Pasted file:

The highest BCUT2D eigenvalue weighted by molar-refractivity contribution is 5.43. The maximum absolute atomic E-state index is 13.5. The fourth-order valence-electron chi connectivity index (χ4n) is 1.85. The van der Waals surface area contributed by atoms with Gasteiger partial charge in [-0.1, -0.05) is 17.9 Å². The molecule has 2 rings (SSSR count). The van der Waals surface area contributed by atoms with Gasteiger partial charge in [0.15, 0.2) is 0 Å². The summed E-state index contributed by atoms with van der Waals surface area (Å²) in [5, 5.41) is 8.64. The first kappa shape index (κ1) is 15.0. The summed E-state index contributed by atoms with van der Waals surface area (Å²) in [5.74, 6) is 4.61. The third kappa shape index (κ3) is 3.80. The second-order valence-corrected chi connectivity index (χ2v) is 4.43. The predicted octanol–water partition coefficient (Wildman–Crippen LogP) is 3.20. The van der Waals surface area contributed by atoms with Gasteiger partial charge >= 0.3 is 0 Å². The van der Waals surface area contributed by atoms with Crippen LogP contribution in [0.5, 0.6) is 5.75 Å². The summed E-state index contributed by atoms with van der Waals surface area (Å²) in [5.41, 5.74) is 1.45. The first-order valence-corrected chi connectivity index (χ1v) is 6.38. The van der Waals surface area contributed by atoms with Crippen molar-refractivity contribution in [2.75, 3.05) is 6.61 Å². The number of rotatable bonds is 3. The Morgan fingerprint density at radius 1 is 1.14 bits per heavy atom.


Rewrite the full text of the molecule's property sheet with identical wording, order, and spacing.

The highest BCUT2D eigenvalue weighted by molar-refractivity contribution is 5.43. The maximum absolute atomic E-state index is 13.5. The fourth-order valence-electron chi connectivity index (χ4n) is 1.85. The van der Waals surface area contributed by atoms with Gasteiger partial charge in [-0.1, -0.05) is 17.9 Å². The molecule has 2 rings (SSSR count). The van der Waals surface area contributed by atoms with Gasteiger partial charge in [0.15, 0.2) is 0 Å². The summed E-state index contributed by atoms with van der Waals surface area (Å²) in [5, 5.41) is 8.64. The first kappa shape index (κ1) is 15.0. The summed E-state index contributed by atoms with van der Waals surface area (Å²) in [5.74, 6) is 4.61. The third kappa shape index (κ3) is 3.80. The second-order valence-corrected chi connectivity index (χ2v) is 4.43. The predicted octanol–water partition coefficient (Wildman–Crippen LogP) is 3.20. The van der Waals surface area contributed by atoms with Gasteiger partial charge >= 0.3 is 0 Å². The van der Waals surface area contributed by atoms with Crippen LogP contribution in [0.5, 0.6) is 5.75 Å². The summed E-state index contributed by atoms with van der Waals surface area (Å²) in [5.41, 5.74) is 1.45. The first-order valence-corrected chi connectivity index (χ1v) is 6.38. The van der Waals surface area contributed by atoms with Crippen molar-refractivity contribution in [2.75, 3.05) is 6.61 Å². The number of rotatable bonds is 3. The Morgan fingerprint density at radius 1 is 1.14 bits per heavy atom.